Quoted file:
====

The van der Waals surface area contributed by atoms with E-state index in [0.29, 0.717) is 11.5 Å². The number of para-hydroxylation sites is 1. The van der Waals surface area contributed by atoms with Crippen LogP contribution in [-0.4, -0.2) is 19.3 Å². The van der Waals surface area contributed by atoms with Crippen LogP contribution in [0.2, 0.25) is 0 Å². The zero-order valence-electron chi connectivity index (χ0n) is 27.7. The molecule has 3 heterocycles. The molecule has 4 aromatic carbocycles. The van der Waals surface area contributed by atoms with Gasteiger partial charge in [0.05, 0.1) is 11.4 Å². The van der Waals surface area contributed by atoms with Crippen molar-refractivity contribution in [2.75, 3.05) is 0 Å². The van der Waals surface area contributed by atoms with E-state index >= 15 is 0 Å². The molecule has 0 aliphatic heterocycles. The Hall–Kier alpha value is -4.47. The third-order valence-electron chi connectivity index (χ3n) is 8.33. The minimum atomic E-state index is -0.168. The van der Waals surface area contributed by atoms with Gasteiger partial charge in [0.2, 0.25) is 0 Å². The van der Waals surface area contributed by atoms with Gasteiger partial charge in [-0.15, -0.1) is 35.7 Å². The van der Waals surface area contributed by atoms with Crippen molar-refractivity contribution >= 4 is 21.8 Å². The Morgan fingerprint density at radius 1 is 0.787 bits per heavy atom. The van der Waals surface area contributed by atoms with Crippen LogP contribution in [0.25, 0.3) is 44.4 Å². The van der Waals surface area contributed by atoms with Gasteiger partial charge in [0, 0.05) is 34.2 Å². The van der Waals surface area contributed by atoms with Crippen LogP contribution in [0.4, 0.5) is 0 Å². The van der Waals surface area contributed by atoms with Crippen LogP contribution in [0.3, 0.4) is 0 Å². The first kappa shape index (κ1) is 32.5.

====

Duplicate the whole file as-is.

The van der Waals surface area contributed by atoms with E-state index in [0.29, 0.717) is 11.5 Å². The number of para-hydroxylation sites is 1. The van der Waals surface area contributed by atoms with Crippen LogP contribution in [-0.4, -0.2) is 19.3 Å². The van der Waals surface area contributed by atoms with Crippen LogP contribution in [0.2, 0.25) is 0 Å². The zero-order valence-electron chi connectivity index (χ0n) is 27.7. The molecule has 3 heterocycles. The molecule has 4 aromatic carbocycles. The van der Waals surface area contributed by atoms with Gasteiger partial charge in [0.05, 0.1) is 11.4 Å². The van der Waals surface area contributed by atoms with Crippen molar-refractivity contribution in [2.75, 3.05) is 0 Å². The van der Waals surface area contributed by atoms with E-state index >= 15 is 0 Å². The molecule has 0 aliphatic heterocycles. The Hall–Kier alpha value is -4.47. The third-order valence-electron chi connectivity index (χ3n) is 8.33. The minimum atomic E-state index is -0.168. The van der Waals surface area contributed by atoms with Gasteiger partial charge in [0.2, 0.25) is 0 Å². The van der Waals surface area contributed by atoms with Gasteiger partial charge in [-0.15, -0.1) is 35.7 Å². The van der Waals surface area contributed by atoms with Crippen molar-refractivity contribution >= 4 is 21.8 Å². The Morgan fingerprint density at radius 1 is 0.787 bits per heavy atom. The van der Waals surface area contributed by atoms with Crippen LogP contribution in [0.25, 0.3) is 44.4 Å². The van der Waals surface area contributed by atoms with Gasteiger partial charge in [0, 0.05) is 34.2 Å². The van der Waals surface area contributed by atoms with Crippen LogP contribution in [0.4, 0.5) is 0 Å². The van der Waals surface area contributed by atoms with Crippen LogP contribution in [0.3, 0.4) is 0 Å². The first kappa shape index (κ1) is 32.5.